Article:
The Sanxingdui (“three-star mound”) site, located in Sanxing village, Nanxing township, Guanghan city, Sichuan province, is thirty-eight kilometers north of Chengdu. The entire area covers twelve square kilometers and is the largest ancient Shu culture site in China. It was also the early capital of the ancient Shu kingdom.  

In March 1934, Ge Weihan (David C. Graham, 1884–1961) and Lin Mingjun (nd), two professors of the West China University organized an archaeological team to explore the site of Yueliangwan (Moon bay) in Guanghan. The excavations unveiled Sanxingdui culture to the world for the first time. Subsequently, the team uncovered two large sacrificial pits, four city walls, and the Cangbaobao  wall (mound), all of which provided important historical data for studying the origin of the ancient Shu and their relationship to neighboring peoples.   

Study of the Sanxingdui site revealed an ancient city that was trapezoidal with a wide southern and a narrow northern end: the east and west walls were 2,100 to 1,600 meters long, respectively; and the southern wall was 2,000 meters long. There was no northern wall as the city was bordered on the north by the Jian River. The entire existing area of the ancient city covers 3.6 square kilometers. There are four important cultural sites around the central axis of the ancient city: Sanxingdui, Yueliangwan, Zhenwu palace (True warrior palace), and Xiquankan (West spring bank). A jade pit as well as two major sacrificial pits were found above this area. Along this axis, one can see that the ancient city was composed of a workshop area, palace area, burial area, sacrificial area, living area, river water supply, and transportation area.

Based on the previously unearthed artifacts and stratigraphic correlation, archaeologists have set the age of Sanxingdui culture between 5,000 and 2,600 years ago with four distinct phases.    

The strong local characteristics of the Chengdu plain greatly influenced Sanxingdui culture and fostered its distinctive pottery and exquisite bronzes.

A wide variety of pottery shapes have been found at Sanxingdui:

  • dou (a type of stemmed bowl) with foot ring
  • various guan-jars with small flat bottoms, pointed bottoms (like an amphora), two-handled, or high-necked
  • ladles decorated with modeled heads of birds, horses, or goats
  • he-tripods for warming wine
  • wine bottles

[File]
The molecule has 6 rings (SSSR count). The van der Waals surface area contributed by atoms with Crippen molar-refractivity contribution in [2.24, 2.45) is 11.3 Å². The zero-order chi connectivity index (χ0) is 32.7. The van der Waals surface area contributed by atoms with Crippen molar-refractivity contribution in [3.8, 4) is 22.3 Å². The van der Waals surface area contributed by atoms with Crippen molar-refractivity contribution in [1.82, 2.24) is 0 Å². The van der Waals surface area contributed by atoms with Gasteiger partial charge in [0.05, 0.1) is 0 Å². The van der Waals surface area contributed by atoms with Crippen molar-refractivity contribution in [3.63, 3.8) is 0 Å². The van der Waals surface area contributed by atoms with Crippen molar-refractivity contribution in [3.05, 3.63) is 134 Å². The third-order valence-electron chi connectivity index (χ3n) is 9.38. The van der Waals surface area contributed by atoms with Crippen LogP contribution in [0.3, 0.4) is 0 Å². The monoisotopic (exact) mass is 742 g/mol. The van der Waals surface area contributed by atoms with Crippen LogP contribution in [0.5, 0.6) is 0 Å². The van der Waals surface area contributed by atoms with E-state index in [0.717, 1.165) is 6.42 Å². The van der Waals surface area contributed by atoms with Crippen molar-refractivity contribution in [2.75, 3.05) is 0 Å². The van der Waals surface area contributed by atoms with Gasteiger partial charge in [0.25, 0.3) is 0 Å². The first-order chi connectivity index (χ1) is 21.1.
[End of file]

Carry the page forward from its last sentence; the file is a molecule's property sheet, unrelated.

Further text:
• hu-pots, some with long necks, some with foot rings
  • bei-cups
  • die-saucers
  • pan-plates, some with foot-rings
  • weng-urns
  • gang-vats
  • tripod-shaped cooking vessels

Among these earthenware, the first three types appear to have been the most popular.

Bronze vessels can be summed up in four words: tall, large, unusual, and extraordinary. Based on shape, they can be divided into various types:

  • ritual containers
  • weapons carried by honor guards
  • human figures
  • human heads
  • masks, and other human modelling
  • animal and plant modelling
  • sun-shaped objects
  • eye-shaped pieces
  • objects intended for shrines
  • insects and seashells,
  • yuan–round flat pieces with a large hole in the center  

The techniques of bronze modelling include painting, clay sculpting, mold turning, smelting, casting, and polishing. The technique used was neat and tidy and the engraving was clear—with a quite simple outline to depict vivid and emotionally complex human figures, as well as plants and animals.

Architecture is neatly divided into two categories: private and palace-style. Private constructions are basically round, square, or rectangular buildings made from materials such as mud, wood, bamboo, or thatch. Builders mostly employed post-and-tie construction and column-and-beam frames with “lifting beams” and mortise and tenon joints. Palace-style construction was on a grand scale, which is evident in the treatment of the foundation—a platform made by applying layers of rammed earth.  

The Sichuan Institute of Cultural Relics and Archaeology established a workstation at the Sanxingdui site to protect it. The institute is responsible not only for protecting and excavating the site, but is also responsible for examining and cataloging unearthed objects, and displaying them.